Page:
They knew him as the River Man.

For decades he lived in a lean-to on the marshy flats just south of Alexandria, between the George Washington Parkway and the Potomac.

His routine never varied: the aimless walk into Old Town and a day-old doughnut at Shuman's Bakery.

He had a banker, but little money.

He knew the cops, the bikers, the joggers.

Yesterday, there was a silence on the streets, for the River Man, Eugene Franklin Meyers, 82 and full of mystery, was dead.

"Just don't call him a vagrant," said Lonny Marchant, Shuman's owner, after hearing that Meyers was killed by a car while crossing the parkway late Thursday night.

"I must have watched him eat a thousand doughnuts. Always jelly. On his 80th birthday, we put a candle in the middle. He watched it melt, then ate it with a smile."

Up and down Washington Street, Meyers' main footpath, Alexandrians mourned his loss yesterday and wondered aloud why he had lived the life of a hobo, a contemplative loner with a home like a bird's nest, fashioned from sticks and scraps.

"He chose the life he had, he was as happy as the average man," said J. Richard Faulkner Jr., a U.S. probation officer and Old Town resident who knew Meyers. "He was an articulate man, he must have been educated. I think he was from Danville."

The River Man had a history, but yesterday, as U.S. Park Police tried to find family to claim him, that past lived only in resurrected rumors spoken by his neighbors, the people he nodded to or stopped and talked with each day.

He was a slim man with a soft, gravelly voice. Friends said he paid close attention to his appearance, keeping his clothes bundled neatly into black garbage bags and stopping off frequently at the Downtown Baptist Church to shave, bathe and cut the rim of gray hair on his balding head; he was neither natty nor a bum.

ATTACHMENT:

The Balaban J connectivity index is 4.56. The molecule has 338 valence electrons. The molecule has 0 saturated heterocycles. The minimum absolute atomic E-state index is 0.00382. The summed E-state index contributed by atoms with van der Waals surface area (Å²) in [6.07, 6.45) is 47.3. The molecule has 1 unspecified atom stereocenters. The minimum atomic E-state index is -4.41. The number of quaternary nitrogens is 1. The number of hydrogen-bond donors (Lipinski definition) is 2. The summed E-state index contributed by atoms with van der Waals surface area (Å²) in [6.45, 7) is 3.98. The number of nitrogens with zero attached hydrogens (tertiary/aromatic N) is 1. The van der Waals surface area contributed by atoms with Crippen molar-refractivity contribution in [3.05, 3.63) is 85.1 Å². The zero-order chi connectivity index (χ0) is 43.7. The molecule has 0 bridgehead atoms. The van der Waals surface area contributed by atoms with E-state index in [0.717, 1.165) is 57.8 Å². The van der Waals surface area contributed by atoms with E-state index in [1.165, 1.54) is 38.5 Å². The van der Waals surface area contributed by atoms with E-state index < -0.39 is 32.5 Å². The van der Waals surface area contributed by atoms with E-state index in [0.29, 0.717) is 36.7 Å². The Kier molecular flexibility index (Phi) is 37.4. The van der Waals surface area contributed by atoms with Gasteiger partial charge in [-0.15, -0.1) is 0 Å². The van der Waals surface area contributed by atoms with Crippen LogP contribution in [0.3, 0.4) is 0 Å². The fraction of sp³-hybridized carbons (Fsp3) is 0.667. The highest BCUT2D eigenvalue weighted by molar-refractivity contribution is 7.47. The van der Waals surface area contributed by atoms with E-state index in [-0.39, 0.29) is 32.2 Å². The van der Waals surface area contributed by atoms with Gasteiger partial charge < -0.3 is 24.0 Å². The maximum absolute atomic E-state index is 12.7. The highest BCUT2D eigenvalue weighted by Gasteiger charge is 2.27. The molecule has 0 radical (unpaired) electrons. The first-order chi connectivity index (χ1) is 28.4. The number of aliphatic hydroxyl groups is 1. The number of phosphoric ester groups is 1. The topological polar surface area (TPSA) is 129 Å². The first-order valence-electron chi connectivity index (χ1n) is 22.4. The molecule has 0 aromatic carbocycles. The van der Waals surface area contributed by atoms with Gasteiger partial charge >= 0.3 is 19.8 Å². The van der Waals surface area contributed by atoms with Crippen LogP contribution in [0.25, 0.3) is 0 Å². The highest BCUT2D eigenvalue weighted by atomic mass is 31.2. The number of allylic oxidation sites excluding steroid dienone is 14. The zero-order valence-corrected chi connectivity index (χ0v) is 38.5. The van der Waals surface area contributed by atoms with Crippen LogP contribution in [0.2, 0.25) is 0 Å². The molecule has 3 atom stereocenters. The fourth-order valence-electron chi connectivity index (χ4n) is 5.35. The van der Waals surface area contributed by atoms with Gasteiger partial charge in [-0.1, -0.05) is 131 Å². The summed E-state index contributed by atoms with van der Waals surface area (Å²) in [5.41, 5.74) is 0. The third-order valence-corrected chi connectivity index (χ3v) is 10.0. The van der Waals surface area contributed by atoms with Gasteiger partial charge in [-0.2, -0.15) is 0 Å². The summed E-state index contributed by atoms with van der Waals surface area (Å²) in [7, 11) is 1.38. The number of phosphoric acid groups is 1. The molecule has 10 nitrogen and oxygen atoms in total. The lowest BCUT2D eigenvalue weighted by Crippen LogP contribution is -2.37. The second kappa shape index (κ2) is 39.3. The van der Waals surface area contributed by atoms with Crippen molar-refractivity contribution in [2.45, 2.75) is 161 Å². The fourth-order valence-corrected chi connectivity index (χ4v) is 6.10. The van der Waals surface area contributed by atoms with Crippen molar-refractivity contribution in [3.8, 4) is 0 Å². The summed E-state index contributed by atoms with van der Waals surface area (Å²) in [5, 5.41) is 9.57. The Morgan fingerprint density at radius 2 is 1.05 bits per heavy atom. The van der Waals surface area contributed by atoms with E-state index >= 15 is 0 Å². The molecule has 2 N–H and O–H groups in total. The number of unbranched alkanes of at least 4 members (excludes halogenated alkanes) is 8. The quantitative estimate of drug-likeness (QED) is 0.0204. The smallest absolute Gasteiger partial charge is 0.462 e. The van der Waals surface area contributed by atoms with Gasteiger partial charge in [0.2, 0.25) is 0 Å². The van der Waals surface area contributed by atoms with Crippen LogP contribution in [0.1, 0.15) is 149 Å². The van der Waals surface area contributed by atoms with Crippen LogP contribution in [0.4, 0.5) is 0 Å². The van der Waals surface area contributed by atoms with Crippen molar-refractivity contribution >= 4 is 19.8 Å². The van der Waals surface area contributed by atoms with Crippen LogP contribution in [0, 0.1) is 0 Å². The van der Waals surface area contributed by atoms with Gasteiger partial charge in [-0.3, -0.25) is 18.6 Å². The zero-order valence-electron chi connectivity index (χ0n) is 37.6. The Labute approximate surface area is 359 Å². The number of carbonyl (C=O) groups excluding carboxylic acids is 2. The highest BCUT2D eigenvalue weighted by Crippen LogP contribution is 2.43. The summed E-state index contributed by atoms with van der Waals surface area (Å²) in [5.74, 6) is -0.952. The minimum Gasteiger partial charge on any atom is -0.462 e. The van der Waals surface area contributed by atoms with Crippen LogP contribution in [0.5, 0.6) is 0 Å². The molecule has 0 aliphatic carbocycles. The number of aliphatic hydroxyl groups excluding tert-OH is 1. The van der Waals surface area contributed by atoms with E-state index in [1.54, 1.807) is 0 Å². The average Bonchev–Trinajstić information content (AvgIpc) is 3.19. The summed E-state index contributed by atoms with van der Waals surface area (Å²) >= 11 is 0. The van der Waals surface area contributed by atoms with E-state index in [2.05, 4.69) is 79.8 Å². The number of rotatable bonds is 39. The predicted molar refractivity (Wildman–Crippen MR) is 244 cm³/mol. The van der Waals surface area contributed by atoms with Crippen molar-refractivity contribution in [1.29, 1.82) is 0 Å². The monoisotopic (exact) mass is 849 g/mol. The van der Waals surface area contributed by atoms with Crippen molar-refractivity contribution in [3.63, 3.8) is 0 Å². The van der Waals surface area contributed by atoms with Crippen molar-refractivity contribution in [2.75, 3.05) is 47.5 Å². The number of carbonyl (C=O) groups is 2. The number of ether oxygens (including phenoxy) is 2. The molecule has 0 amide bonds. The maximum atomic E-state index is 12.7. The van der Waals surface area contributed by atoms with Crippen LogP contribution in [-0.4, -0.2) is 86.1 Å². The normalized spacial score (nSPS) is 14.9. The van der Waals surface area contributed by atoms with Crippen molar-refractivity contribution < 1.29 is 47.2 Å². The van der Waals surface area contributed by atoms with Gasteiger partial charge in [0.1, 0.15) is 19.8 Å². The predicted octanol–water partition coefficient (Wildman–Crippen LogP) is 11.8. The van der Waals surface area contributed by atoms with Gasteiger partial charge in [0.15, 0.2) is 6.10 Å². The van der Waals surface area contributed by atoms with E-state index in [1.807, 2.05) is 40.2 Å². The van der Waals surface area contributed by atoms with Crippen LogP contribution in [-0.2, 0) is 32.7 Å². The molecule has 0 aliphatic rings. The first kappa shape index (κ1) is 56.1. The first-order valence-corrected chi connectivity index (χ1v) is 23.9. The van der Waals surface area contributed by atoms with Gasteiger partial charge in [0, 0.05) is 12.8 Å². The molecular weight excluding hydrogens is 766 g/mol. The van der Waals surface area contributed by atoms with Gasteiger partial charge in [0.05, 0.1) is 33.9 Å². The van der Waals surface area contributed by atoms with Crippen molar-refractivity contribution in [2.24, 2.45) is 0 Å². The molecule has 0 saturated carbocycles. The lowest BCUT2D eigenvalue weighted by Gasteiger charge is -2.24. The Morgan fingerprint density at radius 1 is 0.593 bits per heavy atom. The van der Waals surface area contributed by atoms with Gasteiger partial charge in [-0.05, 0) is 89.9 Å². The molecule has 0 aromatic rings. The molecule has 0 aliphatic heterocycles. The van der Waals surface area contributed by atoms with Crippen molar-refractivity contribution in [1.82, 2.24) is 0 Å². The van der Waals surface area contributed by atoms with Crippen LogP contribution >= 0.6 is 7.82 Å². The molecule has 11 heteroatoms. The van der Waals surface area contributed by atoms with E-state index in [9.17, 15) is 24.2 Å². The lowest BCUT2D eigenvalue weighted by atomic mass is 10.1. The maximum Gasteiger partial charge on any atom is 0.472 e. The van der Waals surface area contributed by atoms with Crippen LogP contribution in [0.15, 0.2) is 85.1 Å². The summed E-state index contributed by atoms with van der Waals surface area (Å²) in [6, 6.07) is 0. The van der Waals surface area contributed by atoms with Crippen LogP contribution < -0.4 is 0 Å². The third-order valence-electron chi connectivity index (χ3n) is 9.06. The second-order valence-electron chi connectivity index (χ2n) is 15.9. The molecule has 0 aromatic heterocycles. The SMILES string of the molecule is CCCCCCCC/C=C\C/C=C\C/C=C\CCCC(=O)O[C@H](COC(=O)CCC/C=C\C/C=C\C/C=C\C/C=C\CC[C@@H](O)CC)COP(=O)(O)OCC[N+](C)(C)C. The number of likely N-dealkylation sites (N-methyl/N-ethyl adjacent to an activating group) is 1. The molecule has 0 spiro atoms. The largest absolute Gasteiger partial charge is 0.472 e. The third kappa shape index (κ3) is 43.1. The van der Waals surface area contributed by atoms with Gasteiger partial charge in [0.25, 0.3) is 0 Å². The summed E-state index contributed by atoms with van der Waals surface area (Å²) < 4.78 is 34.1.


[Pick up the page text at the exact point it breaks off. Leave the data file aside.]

In 1983, when former city manager Douglas Harman first noticed Meyers' shack, roofed with tires and draped in plastic, he resolved to have it leveled. Defiant friends rallied on Meyers' behalf, and even Rep. Stan Parris (R-Va.) came to the River Man's defense and helped keep the bulldozers at bay.

Meyers told people that he grew up on a tobacco farm and never stopped chewing the stuff. He said he rode the rails through the 1930s, working odd jobs and sleeping under bridges. When he first rolled into Alexandria several decades ago he did day work, helping put up buildings on the waterfront that no longer are there. Nobody can remember his mentioning a family.

Twice, heavy rains washed Meyers' home into the muddy Potomac. Each time, according to the friends who would lend him an occasional dollar -- which he never failed to return -- he took adversity with gentle indifference. When he was offered the chance to live indoors, he would simply shake his head.

Two weeks ago, a fire swept through the splintered shack he always called his "camp." It was destroyed, but Meyers hardly seemed to notice.

"He was sitting at Shuman's when they came and told him about the fire," an Old Town friend said yesterday. "He just nodded and said, 'Okay.' He was going to the movies. That was his plan, to see a movie -- the house could wait."

When the movie let out, Meyers returned to his marshy home and started to repair it, the friend said.

Yesterday, all that was left of a life lived on a river bank were a couple of placards that had become his new house -- one said "Play Ball with Fairfax County's Best" -- along with a few bags stuffed with neatly folded clothes and charred reminders of the recent fire.

"I'll miss that man," said Robert L. Ridgely, an assistant vice president at 1st American Bank, where Meyers cashed his Social Security checks. "We all will. He knew what he was doing. He had dignity."